Ask a Butch: I’m a Detransitioning Lesbian Headed For College

on

Getty

I’m a detransitioning lesbian headed for college.  Detransitioning as in right now: I am titrating off of my hormone treatment.  I will detransition socially upon entering college.  I’m doing so because my dysphoria (prof. diagnosed) has seemed to have melted away upon adulthood, which is wonderful but has left me in a weird place.  I figured out I was a lesbian just a year ago.  It has been grating on me more and more how separate I am from other women, and especially other lesbians.  I cannot blame them of course, right now I look male and though my friends are aware of my plans to detransition, my appearance warrants only small changes in view rather than large.

I worry, however, that this will extend into college.  I don’t plan on being more feminine or anything to somehow make up for the fact that I had been transitioned; I’m going to keep my short hair and hairy legs and flannels and boots, and just keep my face shaved.  I don’t regret my transition and I’m very consciously choosing to refuse to, but it will put me in a strange spot.  I think I will honestly look extremely, extremely androgynous as a result, and I worry I will stay lonely and separated.

I’m planning on trying to find groups to get involved with, perhaps if I can find any specifically for lesbians, but it is so scary to consider that I may seem foreign in any place I go from now on.  Being a lesbian is lonely by itself, I don’t want to be an island beyond that as well.  I don’t want to force anyone outside of their comfort though, either.  For example, I’ll probably get a single dorm room, and find neutral single stall restrooms as much as possible.  

Do you have any advice for helping possibly integrate myself into lesbian or women’s circles in college as a very androgynous person?

-Detra Blues

 

Hi DB,

First of all, congratulations on getting into college and for accepting yourself just the way you are. Those are two huge life milestones that most people aren’t fortunate enough to achieve. 

Meeting new people and being in a new place is always intimidating at first. When it comes to lesbians, sometimes we can be hard to find, or when found, we can be a tad “mean girls,” and that sucks. On top of all that, in this climate, it’s hard to just be a lesbian at all, especially a newly out lesbian, with some on social media touting the notion that lesbian is somehow “outdated” as it were. But I assure you, butch and androgynous lesbians abound, and you are NOT alone.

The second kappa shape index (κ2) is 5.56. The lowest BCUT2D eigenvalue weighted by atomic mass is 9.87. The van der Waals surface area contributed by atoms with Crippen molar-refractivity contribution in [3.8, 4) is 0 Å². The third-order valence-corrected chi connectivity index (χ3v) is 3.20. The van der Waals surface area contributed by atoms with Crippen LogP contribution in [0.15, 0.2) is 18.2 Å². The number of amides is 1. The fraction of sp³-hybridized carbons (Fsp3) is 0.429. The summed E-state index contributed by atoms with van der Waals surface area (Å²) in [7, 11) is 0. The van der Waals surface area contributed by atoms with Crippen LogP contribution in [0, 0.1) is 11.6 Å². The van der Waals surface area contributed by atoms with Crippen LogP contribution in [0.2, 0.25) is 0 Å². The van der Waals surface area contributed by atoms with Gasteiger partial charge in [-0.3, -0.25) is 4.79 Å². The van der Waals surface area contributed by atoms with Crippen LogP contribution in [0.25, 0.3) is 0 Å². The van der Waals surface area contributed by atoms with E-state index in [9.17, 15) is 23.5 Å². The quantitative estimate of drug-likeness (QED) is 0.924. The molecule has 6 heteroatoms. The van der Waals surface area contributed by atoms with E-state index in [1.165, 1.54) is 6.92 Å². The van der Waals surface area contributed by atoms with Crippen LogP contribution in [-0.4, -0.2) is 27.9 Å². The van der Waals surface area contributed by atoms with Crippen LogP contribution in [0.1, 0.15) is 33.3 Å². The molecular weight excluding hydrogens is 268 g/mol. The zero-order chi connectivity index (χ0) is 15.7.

Unfortunately, we do live in a world that can be misogynist, that tells women to hate our bodies, and that fears strong women. I mean, what’s more powerful than a woman who can reject gender stereotypes and accept her body just as it is? It’s radical. And it’s why people will admire you in the long run (plus you will get all the girls, trust me!)

What’s more powerful than a woman who can reject gender stereotypes and accept her body just as it is? It’s radical.

Still, you’re going to be entering an environment where most young women your age haven’t figured themselves out, and it can get…weird. They may be shocked by you. They may be intimidated by your self-confidence and your decision to detransition. They may fear it because they haven’t figured out what to do with their own inner conflicts. But some will admire, and like you, and welcome you. I promise you that. 

My advice is to let your personality and your actions speak for you, and don’t worry about your appearance or others’ perceptions. I know – it’s easier said than done. But you sound self-aware and confident enough to do exactly that.  I also want to tell you about a group of young woman who are going through just what you are and formed a very cool media project called The Pique Resilience Project. They are a group of detransitioned lesbians and they’ve got your back. Check them out.

I recently gave some advice to a teen girl who was questioning the pressure to choose trans identity vs butch lesbian – even by her therapist. I realize that not many people in the LGBT “community” understand what is going on with this. But I get it. A lot of us DO get it, and we are going to be here, speaking out. 

Remember that you have a strong lesbian community behind you, even if we are spread out all over the world. And one day, you’ll be the older butch lesbian a baby dyke will be looking to for support and guidance. I’m going to thank you in advance for passing the torch.

In strength and solidarity,

Memoree